Flavanones are compounds that give many plants color, as well as affect their taste. They are types of flavenoids, or plant-based substances also known for interacting with vitamin C, an antioxidant often involved in many biological processes. Types of flavanones include naringin, an bitter-tasting antioxidant found in grapefruit. Hesperidin and eriocitrin are other forms that are often found in lemons, while quercetin is a flavenoid that is also sometimes part of these compounds. Various foods and juices, as well as bee pollen, include such materials; in general, these can aid in the body’s response to viruses, allergens, and even carcinogenic substances.
Normally made up of plant-based chemicals called polyphenols, flavanones are usually colorless. They are typically seen in all parts of flowering plants, and consist of many varieties that differ based on chemical structure. While the structures of each are similar, the function of each variant can be very different, suiting one or the other as a nutritional supplement, for example. Some varieties of flavanone have sugars incorporated, while others do not.
The effects of flavanones are typically beneficial to many processes in the human body. Naringin, for example, sometimes lowers cholesterol and estrogen levels in lab animals, and can also help diabetics fight off problems with the retina in the eye. Another type, hesperin, usually works with vitamin C to build collagen in the skin and joints. Citrus fruits usually contain both of these and are, therefore, often recommended for a healthy diet.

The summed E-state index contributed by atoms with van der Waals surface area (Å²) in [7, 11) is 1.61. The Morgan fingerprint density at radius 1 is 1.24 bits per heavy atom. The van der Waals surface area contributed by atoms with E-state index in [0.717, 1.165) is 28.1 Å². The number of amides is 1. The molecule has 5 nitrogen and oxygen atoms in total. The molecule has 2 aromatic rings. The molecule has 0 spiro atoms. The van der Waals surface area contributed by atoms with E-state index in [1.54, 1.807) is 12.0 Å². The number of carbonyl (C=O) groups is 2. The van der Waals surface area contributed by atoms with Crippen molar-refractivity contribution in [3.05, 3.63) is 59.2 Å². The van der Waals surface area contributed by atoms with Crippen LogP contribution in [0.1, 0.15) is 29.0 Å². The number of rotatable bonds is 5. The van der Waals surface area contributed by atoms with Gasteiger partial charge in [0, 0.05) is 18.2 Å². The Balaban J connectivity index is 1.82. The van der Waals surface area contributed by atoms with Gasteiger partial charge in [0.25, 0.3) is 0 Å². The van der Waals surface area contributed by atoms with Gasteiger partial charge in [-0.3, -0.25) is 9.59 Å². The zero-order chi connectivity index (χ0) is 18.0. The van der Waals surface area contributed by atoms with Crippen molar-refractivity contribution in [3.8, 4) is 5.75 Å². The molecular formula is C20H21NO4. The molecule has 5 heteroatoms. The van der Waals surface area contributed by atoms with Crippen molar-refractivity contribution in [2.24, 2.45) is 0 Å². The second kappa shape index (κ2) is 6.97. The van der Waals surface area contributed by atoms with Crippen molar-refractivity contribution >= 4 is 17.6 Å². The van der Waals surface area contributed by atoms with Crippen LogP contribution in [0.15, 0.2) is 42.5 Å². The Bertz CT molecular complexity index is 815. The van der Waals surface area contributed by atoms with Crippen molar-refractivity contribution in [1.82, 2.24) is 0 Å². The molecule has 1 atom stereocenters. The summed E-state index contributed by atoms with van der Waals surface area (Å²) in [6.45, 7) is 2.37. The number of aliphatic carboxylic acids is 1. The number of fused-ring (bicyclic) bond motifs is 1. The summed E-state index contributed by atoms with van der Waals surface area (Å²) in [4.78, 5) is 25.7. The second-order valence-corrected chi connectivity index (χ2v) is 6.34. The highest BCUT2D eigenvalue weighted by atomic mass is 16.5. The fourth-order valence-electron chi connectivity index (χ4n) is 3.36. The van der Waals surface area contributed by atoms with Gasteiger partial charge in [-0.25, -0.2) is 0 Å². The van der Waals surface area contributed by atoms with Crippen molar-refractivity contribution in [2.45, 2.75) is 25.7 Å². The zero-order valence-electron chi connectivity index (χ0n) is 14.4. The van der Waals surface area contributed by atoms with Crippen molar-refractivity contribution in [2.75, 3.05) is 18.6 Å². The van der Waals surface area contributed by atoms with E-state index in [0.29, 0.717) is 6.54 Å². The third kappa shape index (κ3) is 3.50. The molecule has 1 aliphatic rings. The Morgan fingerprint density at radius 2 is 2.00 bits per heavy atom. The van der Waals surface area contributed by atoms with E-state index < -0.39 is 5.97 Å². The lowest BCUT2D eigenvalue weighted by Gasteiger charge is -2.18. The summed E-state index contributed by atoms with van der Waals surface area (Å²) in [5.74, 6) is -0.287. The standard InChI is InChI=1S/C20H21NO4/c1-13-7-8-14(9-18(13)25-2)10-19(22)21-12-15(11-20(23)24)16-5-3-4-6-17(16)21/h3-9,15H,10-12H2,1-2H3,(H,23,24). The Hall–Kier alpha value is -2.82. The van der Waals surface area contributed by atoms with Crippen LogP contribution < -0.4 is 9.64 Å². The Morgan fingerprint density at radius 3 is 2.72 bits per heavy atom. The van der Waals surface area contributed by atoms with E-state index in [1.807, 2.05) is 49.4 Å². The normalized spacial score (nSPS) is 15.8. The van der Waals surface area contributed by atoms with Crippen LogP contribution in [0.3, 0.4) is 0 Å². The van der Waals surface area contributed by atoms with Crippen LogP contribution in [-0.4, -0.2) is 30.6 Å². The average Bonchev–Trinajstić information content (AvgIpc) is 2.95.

In addition to taking flavanone supplements, one can ingest such substances by consuming various fruits and vegetables. Red wine and tea are other common sources as well. Flavanones are often believed to work on clearing particles called free radicals, which are sometimes linked to diseases such as cancer. Cells may become damaged due to a process called oxidation, and flavanones can also protect against this type of harm to the body.
Studies have shown that flavanones can reduce the risks of cardiovascular disease, by making blood platelets less prone to sticking to arteries. The anti-inflammatory properties of quercetin can counteract pollen allergies and airway swelling. Quercetin is often found in onions, apples, and tea and is sometimes prevalent in plants considered to be of medicinal value. Many flavanones interact with antioxidant enzymes, and can also be as effective as vitamin C and E in protecting the body against these compounds.